Human colon stem cells have been identified and grown in a lab-plate for the first time

Human colon stem cells have been identified and grown in a lab-plate for the first time. This achievement, made by researchers of the Colorectal Cancer Lab at the Institute for Research in Biomedicine in Barcelona, which was published in Nature Medicine, is a crucial advance towards regenerative medicine.

Colonic stem cells regenerate the inner layer of the large intestine throughout out lives on a weekly basis. Evidence of the existence of these cells existed for decades, but culturing them was difficult. Now scientists as the ICREA, led by Professor Eduard Batlle discovered the precise localization of the stem cells in the human colon and designed a method to isolate and expand these stem cells in culture (propagating them in laboratory plates). Growing cells outside the body generally requires providing the cells with the right mix of nutrients, hormones, and growth factors, plus the right environment in a lab dish. Batlle and colleagues tried many concoctions, until they final hit upon the right one. They established the conditions to maintain living human colon stem cells (CoSCs) outside the human body and in culture: This is the first time that it has been possible to grow single CoSCs in lab-plates and to derive human intestinal stem cell lines in defined conditions in a laboratory setting.

After more than ten years of work, a close collaboration between Batlle’s team and the group led by Hans Clevers at the Hubretcht Institute and University Medical Center Utrecht in The Netherlands, and María A. Blasco at the Spanish National Cancer Research Centre in Madrid (Spain) made this momentous find possible. Scientists have been trying to grow intestinal tissue in the laboratory for many years. Because the vast majority of cells in this tissue are fully differentiated, they do not grow when placed in a culture dish. This study found a way to identify and select individual CoSCs and to grow them while maintaining their undifferentiated and proliferative state under laboratory conditions. Now researchers have a defined ‘recipe’ for isolating CoSCs and deriving stable CoSCs lines that have the ability to grow will in an undifferentiated state for months. Scientists were able to maintain CoSCs for up to 5 months, but they can also be differentiated as needed.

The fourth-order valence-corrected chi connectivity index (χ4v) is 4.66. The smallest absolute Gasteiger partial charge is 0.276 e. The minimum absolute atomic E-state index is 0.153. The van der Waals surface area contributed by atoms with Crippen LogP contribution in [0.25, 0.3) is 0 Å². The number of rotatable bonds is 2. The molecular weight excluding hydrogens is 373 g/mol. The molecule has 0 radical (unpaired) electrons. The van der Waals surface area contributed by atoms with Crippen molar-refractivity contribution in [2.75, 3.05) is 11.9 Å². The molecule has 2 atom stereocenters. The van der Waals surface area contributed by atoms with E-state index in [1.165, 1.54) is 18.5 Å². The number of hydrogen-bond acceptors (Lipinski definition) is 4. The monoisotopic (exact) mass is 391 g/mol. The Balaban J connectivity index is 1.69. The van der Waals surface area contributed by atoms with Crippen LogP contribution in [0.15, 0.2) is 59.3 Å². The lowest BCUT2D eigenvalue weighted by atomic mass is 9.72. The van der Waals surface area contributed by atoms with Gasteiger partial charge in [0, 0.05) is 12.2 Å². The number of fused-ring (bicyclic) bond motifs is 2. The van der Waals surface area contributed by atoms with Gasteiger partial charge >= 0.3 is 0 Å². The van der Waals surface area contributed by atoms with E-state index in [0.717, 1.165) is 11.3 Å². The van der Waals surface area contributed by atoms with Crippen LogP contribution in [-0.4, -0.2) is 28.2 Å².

This could potentially produce a huge breakthrough in regenerative medicine. Now that the proper guidelines for growing and maintaining colon stem cells in the lab are known, there is an ideal platform that could help the scientific community determine the molecular bases of gastrointestinal cell proliferation and differentiation. Alterations in the properties of CoSCs are responsible for gastrointestinal diseases like colorectal cancer or Crohn’s disease (an autoimmune and inflammatory disorder of the GI tract). This discovery potentially opens new ways to start exploring this exciting field.

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Professor of Biochemistry at Spring Arbor University (SAU) in Spring Arbor, MI. Have been at SAU since 1999. Author of The Stem Cell Epistles. Before that I was a postdoctoral research fellow at the University of Pennsylvania in Philadelphia, PA (1997-1999), and Sussex University, Falmer, UK (1994-1997). I studied Cell and Developmental Biology at UC Irvine (PhD 1994), and Microbiology at UC Davis (MA 1986, BS 1984).